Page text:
Furthermore, the current study updates the review study done by Bergman et al. in which the incidence of an aberrant obturator artery found to be between 1 % and 22 % based on latest studies (Missankov et al., 1996 & Havaldar et al.). The inferior epigastric artery provided aberrant obturator artery ranging from 20 to 34 % (Bergman et al.). In present study, the inferior epigastric artery provided aberrant obturator branch in 0.3 %. The aberrant obturator artery arising from the inferior epigastric artery was a known as the corona mortis or crown of death (Roberts and Krishingner, 1967; Jakubowicz & Czerniawska-Grzesinska; Tornetta et al., 1996 & Okcu et al., 2004) this was described based on morphological features (Missankov et al. & Berberoglu et al.). The incidence of crown of death position of the artery has been estimated between 8 % and 61 % (Missankov et al.; Teague et al., 1996; Tornetta et al.; Gilroy et al., 1997; Berberoglu et al.; Okcu et al., 2004; Drewes et al., 2005; Requarth & Miller, 2011). In a review study done by Roberts and Krishingner (1968), the highest incidence of variations of the pubic anastomosis was found to be in South black American compared to North American, European and Japanese populations. On the other hand, the inferior epigastric artery arose with the aberrant obturator artery as from common trunk of external iliac artery in 1.3 % in United Kingdom population (Caucasian) which was more in females than in males in the present study.
Understanding the morphological features of inferior epigastric artery giving obturator or its accessory artery has been linked with the coexistence of sciatic artery (Al Talalwah & Soames, 2014). Therefore, the presence of vascular variability is due to development or involution of the primitive plexus (Senior, 1925).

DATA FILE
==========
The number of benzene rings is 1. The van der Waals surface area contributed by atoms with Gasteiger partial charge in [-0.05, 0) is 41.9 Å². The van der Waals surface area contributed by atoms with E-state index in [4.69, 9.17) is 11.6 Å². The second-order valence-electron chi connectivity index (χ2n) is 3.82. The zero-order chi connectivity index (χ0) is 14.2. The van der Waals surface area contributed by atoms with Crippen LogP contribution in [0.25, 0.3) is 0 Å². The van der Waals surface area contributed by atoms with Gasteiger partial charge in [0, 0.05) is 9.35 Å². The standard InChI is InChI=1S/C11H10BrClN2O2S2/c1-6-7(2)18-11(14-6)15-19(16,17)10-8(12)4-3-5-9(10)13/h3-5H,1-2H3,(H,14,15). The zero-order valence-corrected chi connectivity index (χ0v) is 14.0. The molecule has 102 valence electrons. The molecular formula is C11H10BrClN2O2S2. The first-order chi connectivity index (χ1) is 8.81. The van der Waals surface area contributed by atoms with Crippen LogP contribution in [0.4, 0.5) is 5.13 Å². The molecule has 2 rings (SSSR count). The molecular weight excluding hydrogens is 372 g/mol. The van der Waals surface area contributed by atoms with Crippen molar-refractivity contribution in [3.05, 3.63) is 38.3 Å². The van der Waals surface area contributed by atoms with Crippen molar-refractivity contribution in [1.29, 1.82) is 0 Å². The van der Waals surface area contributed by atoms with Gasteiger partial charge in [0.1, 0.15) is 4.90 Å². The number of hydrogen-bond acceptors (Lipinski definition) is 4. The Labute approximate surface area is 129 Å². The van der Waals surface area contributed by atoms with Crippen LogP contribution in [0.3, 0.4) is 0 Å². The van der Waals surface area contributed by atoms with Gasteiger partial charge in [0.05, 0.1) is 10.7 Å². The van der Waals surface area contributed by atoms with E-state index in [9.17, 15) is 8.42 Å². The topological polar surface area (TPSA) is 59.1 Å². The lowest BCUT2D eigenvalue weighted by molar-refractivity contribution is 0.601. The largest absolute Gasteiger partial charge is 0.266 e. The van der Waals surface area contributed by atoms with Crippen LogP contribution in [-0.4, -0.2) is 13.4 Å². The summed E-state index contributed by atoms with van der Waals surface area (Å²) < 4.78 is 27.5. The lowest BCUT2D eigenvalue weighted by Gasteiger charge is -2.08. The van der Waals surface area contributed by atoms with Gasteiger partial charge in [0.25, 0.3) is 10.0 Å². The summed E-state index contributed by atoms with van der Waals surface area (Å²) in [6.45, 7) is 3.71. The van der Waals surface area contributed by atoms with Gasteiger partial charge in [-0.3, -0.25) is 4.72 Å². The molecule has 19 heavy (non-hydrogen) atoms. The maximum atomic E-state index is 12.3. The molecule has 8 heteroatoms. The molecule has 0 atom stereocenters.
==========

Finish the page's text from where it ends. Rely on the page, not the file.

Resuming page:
The risk of bleeding is high in case of anterior or posterior pelvic fractures due to obturator and aberrant obturator artery (arising from the external iliac or inferior epigastric artery) or persistent sciatic artery injury respectively. The inferior epigastric artery giving the obturator artery and its accessory branch crosses the superior pubic rami to become susceptible to injuries during operation such as hernial repairs, internal fixation of pubic fracture and skin flap transplantation due to close relation of inguinal and femoral rings,. Consequently, the radiologists have to alert surgeon to minimize severe intra-pelvic bleeding due to obturator or its accessory artery injury.
I would like to thank Prof. Roger Soames who permits me to do a research study in Centre for Anatomy and Human Identification (CAHID). In addition, I would like to thank the entire employees of CAHID as well as King Saud bin Abdulaziz University for Health Sciences for providing the essential services.
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<ADD> Corresponding author: Dr. Waseem Al Talalwah King Saud bin Abdulaziz University for Health Sciences, Riyadh Department of Basic Medical Sciences College of Medicine PO Box 3660, Riyadh 11481 Mail Code: 3127 KINGDOM OF SAUDI ARABIA Email: email@example.com Received: 19-05-2016 Accepted: 24-11-2016 </ADD>
King Abdullah International Medical Research Center / King Saud bin Abdulaziz University for Health Sciences, College of Medicine, Department of Basic Medical Sciences, Hospital--NGHA, Kingdom of Saudi Arabia.
Caption: Fig. 1. The inferior epigastric artery arising from the external iliac artery. CIA. Common iliac artery; EIA. external iliac artery IIA. Internal iliac artery; IEA.; OA. obturator artery (Right. Hemipelvis--Male).
Caption: Fig. 2. The inferior epigastric artery arising from the external iliac artery indirectly from a common trunk with the obturator artery. EIA. External iliac artery IIA. Internal iliac artery; IEA. inferior epigastric artery; CT. Common trunk; OA. obturator artery (Left. Hemipelvis Female).
Caption: Fig. 3. The inferior epigastric artery providing the obturator artery in series and current study.